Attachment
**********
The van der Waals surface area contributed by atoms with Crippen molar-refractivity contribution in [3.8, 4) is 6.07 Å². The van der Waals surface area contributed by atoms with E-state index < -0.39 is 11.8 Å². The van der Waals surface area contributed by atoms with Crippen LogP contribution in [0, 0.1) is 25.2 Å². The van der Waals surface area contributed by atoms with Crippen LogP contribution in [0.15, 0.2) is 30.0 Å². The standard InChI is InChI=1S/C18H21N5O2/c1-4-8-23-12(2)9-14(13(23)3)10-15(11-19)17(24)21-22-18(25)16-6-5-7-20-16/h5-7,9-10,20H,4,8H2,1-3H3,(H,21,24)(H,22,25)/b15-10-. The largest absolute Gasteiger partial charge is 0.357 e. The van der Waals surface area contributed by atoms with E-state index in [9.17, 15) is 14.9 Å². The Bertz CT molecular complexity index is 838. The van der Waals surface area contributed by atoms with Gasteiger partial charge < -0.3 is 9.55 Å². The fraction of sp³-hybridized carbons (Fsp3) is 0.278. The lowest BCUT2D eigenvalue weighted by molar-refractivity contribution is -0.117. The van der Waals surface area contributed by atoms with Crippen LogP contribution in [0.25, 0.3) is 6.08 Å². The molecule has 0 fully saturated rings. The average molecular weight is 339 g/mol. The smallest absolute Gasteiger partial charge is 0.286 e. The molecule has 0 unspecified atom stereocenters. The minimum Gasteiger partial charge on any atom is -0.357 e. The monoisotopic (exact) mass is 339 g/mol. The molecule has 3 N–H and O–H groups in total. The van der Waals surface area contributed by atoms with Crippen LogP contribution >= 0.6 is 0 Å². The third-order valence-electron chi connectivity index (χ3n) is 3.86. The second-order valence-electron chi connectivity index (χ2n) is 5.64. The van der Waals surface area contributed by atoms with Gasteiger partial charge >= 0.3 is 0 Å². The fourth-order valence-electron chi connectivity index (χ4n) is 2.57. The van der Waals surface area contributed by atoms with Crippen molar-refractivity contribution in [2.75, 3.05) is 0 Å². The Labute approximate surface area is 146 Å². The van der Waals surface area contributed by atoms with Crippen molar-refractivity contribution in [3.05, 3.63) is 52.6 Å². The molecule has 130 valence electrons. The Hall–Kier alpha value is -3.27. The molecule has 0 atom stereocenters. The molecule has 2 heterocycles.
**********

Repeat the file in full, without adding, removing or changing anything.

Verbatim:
The van der Waals surface area contributed by atoms with Crippen molar-refractivity contribution in [3.8, 4) is 6.07 Å². The van der Waals surface area contributed by atoms with E-state index < -0.39 is 11.8 Å². The van der Waals surface area contributed by atoms with Crippen LogP contribution in [0, 0.1) is 25.2 Å². The van der Waals surface area contributed by atoms with Crippen LogP contribution in [0.15, 0.2) is 30.0 Å². The standard InChI is InChI=1S/C18H21N5O2/c1-4-8-23-12(2)9-14(13(23)3)10-15(11-19)17(24)21-22-18(25)16-6-5-7-20-16/h5-7,9-10,20H,4,8H2,1-3H3,(H,21,24)(H,22,25)/b15-10-. The largest absolute Gasteiger partial charge is 0.357 e. The van der Waals surface area contributed by atoms with E-state index in [9.17, 15) is 14.9 Å². The Bertz CT molecular complexity index is 838. The van der Waals surface area contributed by atoms with Gasteiger partial charge < -0.3 is 9.55 Å². The fraction of sp³-hybridized carbons (Fsp3) is 0.278. The lowest BCUT2D eigenvalue weighted by molar-refractivity contribution is -0.117. The van der Waals surface area contributed by atoms with Crippen LogP contribution in [0.25, 0.3) is 6.08 Å². The molecule has 0 fully saturated rings. The average molecular weight is 339 g/mol. The smallest absolute Gasteiger partial charge is 0.286 e. The molecule has 0 unspecified atom stereocenters. The minimum Gasteiger partial charge on any atom is -0.357 e. The monoisotopic (exact) mass is 339 g/mol. The molecule has 3 N–H and O–H groups in total. The van der Waals surface area contributed by atoms with Crippen LogP contribution >= 0.6 is 0 Å². The third-order valence-electron chi connectivity index (χ3n) is 3.86. The second-order valence-electron chi connectivity index (χ2n) is 5.64. The van der Waals surface area contributed by atoms with Gasteiger partial charge >= 0.3 is 0 Å². The fourth-order valence-electron chi connectivity index (χ4n) is 2.57. The van der Waals surface area contributed by atoms with Crippen molar-refractivity contribution in [2.75, 3.05) is 0 Å². The Labute approximate surface area is 146 Å². The van der Waals surface area contributed by atoms with Crippen molar-refractivity contribution in [3.05, 3.63) is 52.6 Å². The molecule has 130 valence electrons. The Hall–Kier alpha value is -3.27. The molecule has 0 atom stereocenters. The molecule has 2 heterocycles.